Portsmouth council breezes through $69.97M budget at hearing

Spending plan calls for tax rate increase of 2.26 percent

By Jim McGaw
Posted 6/18/22

PORTSMOUTH — Only two citizens questioned the town’s provisional $69,967,453 spending plan for the 2022-23 fiscal year during the annual public budget hearing in the Portsmouth Middle …

This item is available in full to subscribers.

Please log in to continue

Log in

Not a subscriber?

Start a Subscription

Sign up to start a subscription today! Click here to see your options.

Purchase a day pass

Purchase 24 hours of website access for $2. Click here to continue

Day pass subscribers

Are you a day pass subscriber who needs to log in? Click here to continue.

Portsmouth council breezes through $69.97M budget at hearing

Spending plan calls for tax rate increase of 2.26 percent


PORTSMOUTH — Only two citizens questioned the town’s provisional $69,967,453 spending plan for the 2022-23 fiscal year during the annual public budget hearing in the Portsmouth Middle School’s “Little Theater” Wednesday night, June 15.

The total budget package calls for an increase in expenditures over the current budget of $892,877, or 1.29 percent, according to Town Administrator Richard Rainer, Jr. The general property tax levy would jump by 3.32 percent, keeping the town under the state-mandated cap of 4 percent, he said.

If the budget is approved with no further changes when it’s formally adopted on Monday, June 27, the new tax rate starting July 1 would be $15.657 — a 34.7-cent increase (or 2.26 percent more) over the current rate of $15.31. (See story at left on how that will impact different property owners.)

For the schools, which always takes the biggest slice of the pie, the budget calls for a town appropriation of about $36.09 million — an increase of $722,195, or 2.04 percent. The total budget for the School Department is about $44.1 million, or about $1.04 million more (2.42 percent) over the current budget.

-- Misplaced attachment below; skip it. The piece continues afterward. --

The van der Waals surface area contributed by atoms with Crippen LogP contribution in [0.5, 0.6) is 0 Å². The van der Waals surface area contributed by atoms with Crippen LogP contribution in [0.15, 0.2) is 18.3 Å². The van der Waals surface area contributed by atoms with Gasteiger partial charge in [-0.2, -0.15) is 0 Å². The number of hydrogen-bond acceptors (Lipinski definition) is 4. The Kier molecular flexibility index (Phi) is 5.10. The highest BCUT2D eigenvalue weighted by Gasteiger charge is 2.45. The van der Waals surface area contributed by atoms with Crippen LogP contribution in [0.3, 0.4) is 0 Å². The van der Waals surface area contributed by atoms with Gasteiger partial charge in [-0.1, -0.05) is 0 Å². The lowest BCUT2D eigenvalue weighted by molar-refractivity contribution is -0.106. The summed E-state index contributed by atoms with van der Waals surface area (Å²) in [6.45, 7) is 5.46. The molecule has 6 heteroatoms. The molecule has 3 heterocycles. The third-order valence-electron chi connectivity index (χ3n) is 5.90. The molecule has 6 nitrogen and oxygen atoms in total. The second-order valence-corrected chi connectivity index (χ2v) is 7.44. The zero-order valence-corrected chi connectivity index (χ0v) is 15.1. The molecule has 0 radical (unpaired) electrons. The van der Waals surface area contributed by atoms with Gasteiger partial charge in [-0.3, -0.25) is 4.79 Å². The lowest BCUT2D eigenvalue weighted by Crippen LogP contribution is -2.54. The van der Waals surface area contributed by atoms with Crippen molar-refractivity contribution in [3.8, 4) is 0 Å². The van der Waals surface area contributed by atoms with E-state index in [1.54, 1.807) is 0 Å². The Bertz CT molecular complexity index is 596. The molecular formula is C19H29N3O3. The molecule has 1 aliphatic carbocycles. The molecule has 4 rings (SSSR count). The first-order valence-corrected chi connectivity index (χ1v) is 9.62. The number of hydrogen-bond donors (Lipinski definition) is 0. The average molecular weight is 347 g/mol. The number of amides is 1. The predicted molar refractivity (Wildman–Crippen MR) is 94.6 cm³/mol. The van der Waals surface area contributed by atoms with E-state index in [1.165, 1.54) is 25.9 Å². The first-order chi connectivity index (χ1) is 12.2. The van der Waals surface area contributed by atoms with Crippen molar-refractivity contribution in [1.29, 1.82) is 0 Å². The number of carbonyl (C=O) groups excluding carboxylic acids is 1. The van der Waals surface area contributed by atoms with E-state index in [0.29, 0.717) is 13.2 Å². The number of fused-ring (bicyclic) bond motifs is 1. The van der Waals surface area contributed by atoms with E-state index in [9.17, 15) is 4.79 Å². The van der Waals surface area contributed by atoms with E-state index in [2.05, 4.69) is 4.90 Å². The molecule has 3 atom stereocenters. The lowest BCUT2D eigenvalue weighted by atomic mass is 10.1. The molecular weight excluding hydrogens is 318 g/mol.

The annual budget hearings are usually quick affairs since they’re so sparsely attended, and this year’s was no different.

The council breezed through the 96-page document — previously reviewed during several workshops in late April — in only 46 minutes before adjourning for the night.

Not counting members of the Town Council, School Committee and other officials who were sitting up front, fewer than 20 people were in attendance, and most of them were town or school staff members.

Larry Fitzmorris, president of the taxpayer watchdog group Portsmouth Concerned Citizens (PCC), said a 2.26-percent increase on the tax rate isn’t bad, “but it’s higher than it needs to be.”

Fitzmorris said judging by national financial forecasts, the country could very well be headed into a recession soon. “Rhode Island is usually first in the recession and the last out,” he said.

In his budget message that’s included with the spending plan, Rainer acknowledged that “world events are having a significant impact on the world economy and we are experiencing significant inflation,” but that he “kept the tax rate as low as I believe prudent while still presenting to you a balanced budget based on conservative revenue and expenditure projections.”

The spending plan, he said, “supports four collective bargaining agreements, our road paving program, town funded Capital Improvements, continues to pay down our debt, funds our commitment to civic support, accounts for retirements by personnel in the defined benefits program, and provides funding supporting our education programs.”

Fitzmorris also questioned the budget’s significant increase in revenue projections for services related to real estate and building permits.